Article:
I believe this stems from both growing Chinese confidence in their auto industry and the demand for electric cars in China. First, as a bit of background, China has always had tight control of their regulated economy, and believe that government supervision of the economy is necessary. China has always given preference to Chinese citizens in running businesses (Source). The "50-50 rule", that auto-makers cannot own more than 50% of a venture (and own no more than 2 ventures), was originally designed to protect a growing Chinese auto-industry when it opened up to foreigners in 1994. Forcing foreign automakers into joint ventures allowed Chinese companies to learn the technology from their foreign partners and grow their brands, instead of allowing established foreign automakers to dominate the market.
According to the LA Times article, this signals that China now has more confidence in their auto industry-- and indeed, they have made great improvements in recent years-- as GAC Motors plans to enter the US market by 2019, whereas previous Chinese companies had struggled with high US safety standards and other barriers to enter the market. Allowing more competition in the auto market will result in better/cheaper cars available for Chinese consumers.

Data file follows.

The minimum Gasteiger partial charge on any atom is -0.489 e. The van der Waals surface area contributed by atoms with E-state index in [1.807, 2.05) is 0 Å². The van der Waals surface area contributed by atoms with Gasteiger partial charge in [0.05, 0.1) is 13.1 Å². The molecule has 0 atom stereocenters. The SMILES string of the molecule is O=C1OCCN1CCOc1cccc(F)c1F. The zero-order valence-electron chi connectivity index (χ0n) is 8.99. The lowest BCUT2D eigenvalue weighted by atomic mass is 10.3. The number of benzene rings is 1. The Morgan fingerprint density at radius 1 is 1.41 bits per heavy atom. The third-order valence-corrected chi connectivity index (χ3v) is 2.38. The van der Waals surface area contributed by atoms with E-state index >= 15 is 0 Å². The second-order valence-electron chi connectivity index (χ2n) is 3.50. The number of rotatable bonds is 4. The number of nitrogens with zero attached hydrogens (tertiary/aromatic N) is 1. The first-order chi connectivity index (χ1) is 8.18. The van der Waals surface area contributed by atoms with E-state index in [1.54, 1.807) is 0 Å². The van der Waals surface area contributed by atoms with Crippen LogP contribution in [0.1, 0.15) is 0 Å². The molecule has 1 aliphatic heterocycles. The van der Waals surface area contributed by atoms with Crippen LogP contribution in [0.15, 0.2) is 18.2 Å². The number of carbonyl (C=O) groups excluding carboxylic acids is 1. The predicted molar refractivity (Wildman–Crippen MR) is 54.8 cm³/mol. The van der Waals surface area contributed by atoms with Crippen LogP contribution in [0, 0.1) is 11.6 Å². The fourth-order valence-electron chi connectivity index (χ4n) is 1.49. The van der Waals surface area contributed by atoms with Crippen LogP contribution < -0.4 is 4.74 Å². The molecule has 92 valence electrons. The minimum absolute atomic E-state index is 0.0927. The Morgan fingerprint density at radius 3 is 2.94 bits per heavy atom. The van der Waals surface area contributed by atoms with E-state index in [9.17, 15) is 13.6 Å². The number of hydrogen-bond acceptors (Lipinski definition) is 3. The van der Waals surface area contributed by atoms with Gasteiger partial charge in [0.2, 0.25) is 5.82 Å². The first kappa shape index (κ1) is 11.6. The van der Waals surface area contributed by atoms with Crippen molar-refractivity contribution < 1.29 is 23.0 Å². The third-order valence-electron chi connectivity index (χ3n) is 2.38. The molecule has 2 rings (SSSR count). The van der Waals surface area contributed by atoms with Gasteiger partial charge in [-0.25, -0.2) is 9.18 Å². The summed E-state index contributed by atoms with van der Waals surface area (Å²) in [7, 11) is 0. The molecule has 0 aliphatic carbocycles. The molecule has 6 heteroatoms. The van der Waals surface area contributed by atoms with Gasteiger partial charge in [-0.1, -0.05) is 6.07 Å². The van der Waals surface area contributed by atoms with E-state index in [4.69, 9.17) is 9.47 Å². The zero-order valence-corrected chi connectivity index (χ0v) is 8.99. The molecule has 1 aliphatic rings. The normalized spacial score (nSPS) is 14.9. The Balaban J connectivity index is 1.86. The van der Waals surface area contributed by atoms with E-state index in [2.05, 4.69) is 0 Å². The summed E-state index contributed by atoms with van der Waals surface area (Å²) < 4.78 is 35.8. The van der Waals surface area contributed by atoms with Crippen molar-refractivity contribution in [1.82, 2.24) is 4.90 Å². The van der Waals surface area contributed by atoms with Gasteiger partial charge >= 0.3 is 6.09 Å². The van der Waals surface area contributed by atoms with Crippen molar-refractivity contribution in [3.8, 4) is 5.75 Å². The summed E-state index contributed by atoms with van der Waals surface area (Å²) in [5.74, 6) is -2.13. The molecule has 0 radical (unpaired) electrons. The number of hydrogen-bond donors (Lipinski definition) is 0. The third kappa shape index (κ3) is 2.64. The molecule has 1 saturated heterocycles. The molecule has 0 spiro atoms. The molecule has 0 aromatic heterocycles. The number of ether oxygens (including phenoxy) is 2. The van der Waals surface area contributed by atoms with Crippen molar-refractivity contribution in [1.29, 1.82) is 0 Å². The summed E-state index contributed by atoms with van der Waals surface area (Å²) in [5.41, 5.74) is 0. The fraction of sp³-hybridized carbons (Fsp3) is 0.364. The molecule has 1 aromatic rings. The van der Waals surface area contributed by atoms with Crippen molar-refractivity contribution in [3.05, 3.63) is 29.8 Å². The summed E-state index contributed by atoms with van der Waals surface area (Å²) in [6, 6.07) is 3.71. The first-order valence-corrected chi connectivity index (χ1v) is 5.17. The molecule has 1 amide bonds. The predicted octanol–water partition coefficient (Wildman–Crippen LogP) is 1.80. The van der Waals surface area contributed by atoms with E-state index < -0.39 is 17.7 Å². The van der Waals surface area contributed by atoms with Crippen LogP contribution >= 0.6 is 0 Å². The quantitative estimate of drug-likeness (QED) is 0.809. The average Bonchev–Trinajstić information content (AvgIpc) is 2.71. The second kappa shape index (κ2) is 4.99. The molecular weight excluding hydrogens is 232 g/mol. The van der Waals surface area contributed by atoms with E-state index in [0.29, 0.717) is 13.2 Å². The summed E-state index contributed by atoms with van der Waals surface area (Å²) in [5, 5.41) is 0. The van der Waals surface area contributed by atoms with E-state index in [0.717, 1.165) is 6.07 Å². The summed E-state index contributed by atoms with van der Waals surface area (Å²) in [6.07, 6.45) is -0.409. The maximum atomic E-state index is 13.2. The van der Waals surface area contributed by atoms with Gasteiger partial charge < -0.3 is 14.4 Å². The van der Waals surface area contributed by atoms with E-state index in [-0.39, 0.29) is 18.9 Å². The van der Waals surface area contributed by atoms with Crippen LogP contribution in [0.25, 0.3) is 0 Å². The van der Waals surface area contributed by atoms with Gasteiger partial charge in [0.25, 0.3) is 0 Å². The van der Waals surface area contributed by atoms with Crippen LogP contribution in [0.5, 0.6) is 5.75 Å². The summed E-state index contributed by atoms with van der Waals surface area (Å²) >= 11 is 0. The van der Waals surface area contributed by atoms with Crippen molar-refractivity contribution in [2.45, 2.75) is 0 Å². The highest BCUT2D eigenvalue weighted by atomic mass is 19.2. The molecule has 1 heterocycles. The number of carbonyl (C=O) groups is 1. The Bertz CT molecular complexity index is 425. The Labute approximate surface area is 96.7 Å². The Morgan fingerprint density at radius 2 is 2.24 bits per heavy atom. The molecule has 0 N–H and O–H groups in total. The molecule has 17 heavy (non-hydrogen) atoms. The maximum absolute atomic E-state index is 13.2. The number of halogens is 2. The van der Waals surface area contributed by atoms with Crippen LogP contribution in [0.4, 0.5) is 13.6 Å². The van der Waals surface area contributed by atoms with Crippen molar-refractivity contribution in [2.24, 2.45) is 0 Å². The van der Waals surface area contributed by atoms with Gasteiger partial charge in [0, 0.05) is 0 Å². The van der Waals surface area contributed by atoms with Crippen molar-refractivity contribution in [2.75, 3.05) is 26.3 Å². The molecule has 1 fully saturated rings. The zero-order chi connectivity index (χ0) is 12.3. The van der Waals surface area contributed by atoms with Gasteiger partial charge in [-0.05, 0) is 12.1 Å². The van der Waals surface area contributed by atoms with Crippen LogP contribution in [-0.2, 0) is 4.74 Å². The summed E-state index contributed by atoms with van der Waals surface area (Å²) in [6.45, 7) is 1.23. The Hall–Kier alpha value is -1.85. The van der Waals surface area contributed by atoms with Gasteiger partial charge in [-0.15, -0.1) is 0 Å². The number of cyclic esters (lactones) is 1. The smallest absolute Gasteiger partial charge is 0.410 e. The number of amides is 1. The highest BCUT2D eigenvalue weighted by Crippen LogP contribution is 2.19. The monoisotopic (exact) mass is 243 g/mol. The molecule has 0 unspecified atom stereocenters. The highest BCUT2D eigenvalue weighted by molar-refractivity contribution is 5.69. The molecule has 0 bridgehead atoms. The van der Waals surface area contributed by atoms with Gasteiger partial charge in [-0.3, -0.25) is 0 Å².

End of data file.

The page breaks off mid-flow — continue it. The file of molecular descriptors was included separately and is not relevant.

Next, there is huge demand for electric vehicles in China (likely related to Chinese pollution issues)-- as 1 in 3 Chinese people are willing to buy an electric car, and 40% of global investment in electric cars occurs in China. These changes will also bring electric vehicle companies like Tesla to China, as Tesla is now working with the Shanghai government on a deal to build a wholly owned factory in the city’s free-trade zone. This would also allow Tesla to produce cheaper electric cars with a factory in China, so China stands to gain domestically from this move as well. This would result in more electric cars, less pollution, and jobs for factory workers in China.